The man who murdered six Muslim men in a Quebec City mosque in January 2017 had been suffering with mental illness for years and wanted to kill, a psychologist who evaluated the gunman said in court Monday.
Alexandre Bissonnette initially wanted to shoot people in a shopping centre but decided against that attack and turned his attention to the mosque, Marc-Andre Lamontagne said during sentencing arguments.
Lamontagne, an expert in evaluating people’s level of dangerousness and their risk of repeat offending, met Bissonnette twice in early April for a total of seven hours, at the request of the killer’s defence team.
Bissonnette, 28, pleaded guilty in March to six charges of first-degree murder and six of attempted murder related to the deadly mosque shooting.
His lawyers began presenting their case Monday in order to obtain the shortest possible sentence for their client.
Lamontagne said Bissonnette harboured violent and hostile thoughts for years – sentiments that were initially directed toward his peers at school who bullied him, as well as toward former teachers.
His hostility eventually became more generalized, Lamontagne said.
Over the last few years, Bissonnette came close to killing himself numerous times, Lamontagne said. He would write goodbye letters and put the barrel of his gun in his mouth.
The killer also lied about his past psychological problems in order to obtain a gun permit, Lamontagne said.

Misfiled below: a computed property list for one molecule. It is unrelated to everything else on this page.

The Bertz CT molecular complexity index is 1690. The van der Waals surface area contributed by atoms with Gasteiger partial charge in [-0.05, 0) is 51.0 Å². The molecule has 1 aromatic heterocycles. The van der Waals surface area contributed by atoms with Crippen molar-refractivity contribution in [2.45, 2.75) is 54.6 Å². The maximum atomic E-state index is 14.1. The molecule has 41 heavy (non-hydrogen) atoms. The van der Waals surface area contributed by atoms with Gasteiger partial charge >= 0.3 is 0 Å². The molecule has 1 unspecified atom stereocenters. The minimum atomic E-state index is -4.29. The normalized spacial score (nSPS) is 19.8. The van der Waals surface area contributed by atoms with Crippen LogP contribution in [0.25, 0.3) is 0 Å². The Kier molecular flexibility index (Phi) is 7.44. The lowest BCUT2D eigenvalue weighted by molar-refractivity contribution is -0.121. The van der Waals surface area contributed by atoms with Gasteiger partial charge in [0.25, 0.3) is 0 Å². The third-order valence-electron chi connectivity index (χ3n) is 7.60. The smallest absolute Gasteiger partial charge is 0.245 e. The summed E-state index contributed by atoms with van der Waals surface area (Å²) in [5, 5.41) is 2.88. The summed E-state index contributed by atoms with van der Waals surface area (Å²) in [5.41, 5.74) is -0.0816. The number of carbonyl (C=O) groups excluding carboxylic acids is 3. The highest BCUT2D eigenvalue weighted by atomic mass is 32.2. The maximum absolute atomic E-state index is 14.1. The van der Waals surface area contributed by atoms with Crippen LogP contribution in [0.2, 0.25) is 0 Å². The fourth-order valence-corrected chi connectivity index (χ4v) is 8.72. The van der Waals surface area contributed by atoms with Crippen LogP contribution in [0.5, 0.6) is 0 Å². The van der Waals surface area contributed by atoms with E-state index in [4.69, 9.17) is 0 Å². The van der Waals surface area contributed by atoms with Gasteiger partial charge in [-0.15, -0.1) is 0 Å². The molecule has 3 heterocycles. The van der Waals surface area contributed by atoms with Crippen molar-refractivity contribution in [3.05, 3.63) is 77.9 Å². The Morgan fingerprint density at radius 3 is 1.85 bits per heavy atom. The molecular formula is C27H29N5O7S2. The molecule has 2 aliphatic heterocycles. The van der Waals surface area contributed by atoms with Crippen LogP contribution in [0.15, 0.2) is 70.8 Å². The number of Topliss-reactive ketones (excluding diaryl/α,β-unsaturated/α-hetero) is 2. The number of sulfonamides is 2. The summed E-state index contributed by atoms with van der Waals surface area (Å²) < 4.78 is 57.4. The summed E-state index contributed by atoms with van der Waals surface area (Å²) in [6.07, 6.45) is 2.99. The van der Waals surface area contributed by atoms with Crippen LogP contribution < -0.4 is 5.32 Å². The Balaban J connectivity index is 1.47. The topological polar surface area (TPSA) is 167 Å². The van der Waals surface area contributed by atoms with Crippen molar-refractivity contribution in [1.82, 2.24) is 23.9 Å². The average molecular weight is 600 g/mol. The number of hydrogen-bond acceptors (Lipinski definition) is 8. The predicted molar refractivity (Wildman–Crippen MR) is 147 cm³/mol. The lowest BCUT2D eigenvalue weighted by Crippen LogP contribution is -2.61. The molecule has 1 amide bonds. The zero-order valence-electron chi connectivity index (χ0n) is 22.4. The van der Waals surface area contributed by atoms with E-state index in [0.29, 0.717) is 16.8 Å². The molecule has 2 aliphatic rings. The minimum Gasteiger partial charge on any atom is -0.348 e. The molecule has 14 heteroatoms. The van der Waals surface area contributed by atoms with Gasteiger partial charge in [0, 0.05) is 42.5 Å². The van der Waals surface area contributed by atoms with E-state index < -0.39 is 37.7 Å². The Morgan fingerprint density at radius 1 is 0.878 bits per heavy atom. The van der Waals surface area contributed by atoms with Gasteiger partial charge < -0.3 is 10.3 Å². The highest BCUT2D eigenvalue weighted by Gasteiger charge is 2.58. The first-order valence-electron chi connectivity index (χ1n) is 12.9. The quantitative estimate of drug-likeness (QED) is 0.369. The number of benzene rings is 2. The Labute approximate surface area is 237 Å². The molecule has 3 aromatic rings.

Lamontagne said Bissonnette told him that six weeks before the mosque shooting, he considered murdering people in a Quebec City shopping centre.
He travelled with his guns as far as the mall parking lot before abandoning the idea.
Bissonnette didn’t want to kill just anyone, said Lamontagne. He said Bissonnette chose the mosque because “he convinced himself that if there was at least one religious extremist inside,” it would be worth it to murder people because it would save lives.
The idea was to seek vengeance from those who had persecuted him, but also to commit a “grandiose act” so no one would laugh at him after he was dead, Lamontagne added.
Bissonnette is neither a psychopath nor anti-social and did not hold delirious ideas or suffer from psychotic symptoms, he said.
Defence lawyer Charles-Olivier Gosselin asked Lamontagne if he thought Bissonnette could be rehabilitated.
“There are reasons to believe that he can,” the psychologist responded.
Earlier on Monday, the defence presented its first witness, a former high school teacher who said Bissonnette was bullied and intimidated mercilessly in school.
Students would laugh at him, hit him and throw him against the wall regularly, said Lucie Cote.
Cote, who was Bissonnette’s teacher in two different years at two different high schools, said he developed reflexes of nervousness and fear and did not defend himself.
She told Superior Court Justice Francois Huot she came to testify on her own accord and that her presence wasn’t requested by the killer’s defence team.
“After everything he endured, I couldn’t stay silent,” she said.
Cote said she never witnessed a worse case of intimidation and bullying toward a student in her 32-year career.
She said she took about 20 minutes of class time one day to scold her students about the way they treated him. Things changed a bit, but it didn’t last, she said.
Cote said she cried when she heard the news of Bissonnette’s arrest.
He wasn’t a monster, said the retired 71-year-old.
Cote asked the judge to “give him hope.”
Bissonnette’s first-degree murder conviction carries an automatic life sentence with no chance of parole for 25 years.
But he can also receive consecutive sentences, which means he could spend up to 150 years in prison.
Bissonnette’s lawyers have claimed in court that giving their client a 150-year jail term would be equivalent to sentencing him to death by incarceration.